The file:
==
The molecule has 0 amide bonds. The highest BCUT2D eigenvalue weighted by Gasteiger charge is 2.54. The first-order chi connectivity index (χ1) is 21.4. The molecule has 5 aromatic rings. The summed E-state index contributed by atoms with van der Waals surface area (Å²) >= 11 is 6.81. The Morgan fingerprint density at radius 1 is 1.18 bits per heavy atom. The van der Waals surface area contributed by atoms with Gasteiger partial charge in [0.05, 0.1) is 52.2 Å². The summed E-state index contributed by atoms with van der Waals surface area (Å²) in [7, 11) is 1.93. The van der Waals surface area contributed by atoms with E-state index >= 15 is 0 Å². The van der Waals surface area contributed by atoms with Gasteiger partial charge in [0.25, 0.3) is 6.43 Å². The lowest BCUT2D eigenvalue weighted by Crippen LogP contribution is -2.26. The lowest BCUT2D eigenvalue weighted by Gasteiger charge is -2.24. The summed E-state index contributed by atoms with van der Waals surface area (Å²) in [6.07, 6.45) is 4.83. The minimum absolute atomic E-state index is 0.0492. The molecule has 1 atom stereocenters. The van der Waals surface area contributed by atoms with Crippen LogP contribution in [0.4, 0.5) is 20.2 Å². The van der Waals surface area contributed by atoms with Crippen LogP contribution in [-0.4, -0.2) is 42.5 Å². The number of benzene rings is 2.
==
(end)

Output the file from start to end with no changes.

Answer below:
The molecule has 0 amide bonds. The highest BCUT2D eigenvalue weighted by Gasteiger charge is 2.54. The first-order chi connectivity index (χ1) is 21.4. The molecule has 5 aromatic rings. The summed E-state index contributed by atoms with van der Waals surface area (Å²) >= 11 is 6.81. The Morgan fingerprint density at radius 1 is 1.18 bits per heavy atom. The van der Waals surface area contributed by atoms with Gasteiger partial charge in [0.05, 0.1) is 52.2 Å². The summed E-state index contributed by atoms with van der Waals surface area (Å²) in [7, 11) is 1.93. The van der Waals surface area contributed by atoms with E-state index >= 15 is 0 Å². The van der Waals surface area contributed by atoms with Gasteiger partial charge in [0.25, 0.3) is 6.43 Å². The lowest BCUT2D eigenvalue weighted by Crippen LogP contribution is -2.26. The lowest BCUT2D eigenvalue weighted by Gasteiger charge is -2.24. The summed E-state index contributed by atoms with van der Waals surface area (Å²) in [6.07, 6.45) is 4.83. The minimum absolute atomic E-state index is 0.0492. The molecule has 1 atom stereocenters. The van der Waals surface area contributed by atoms with Crippen LogP contribution in [0.4, 0.5) is 20.2 Å². The van der Waals surface area contributed by atoms with Crippen LogP contribution in [-0.4, -0.2) is 42.5 Å². The number of benzene rings is 2.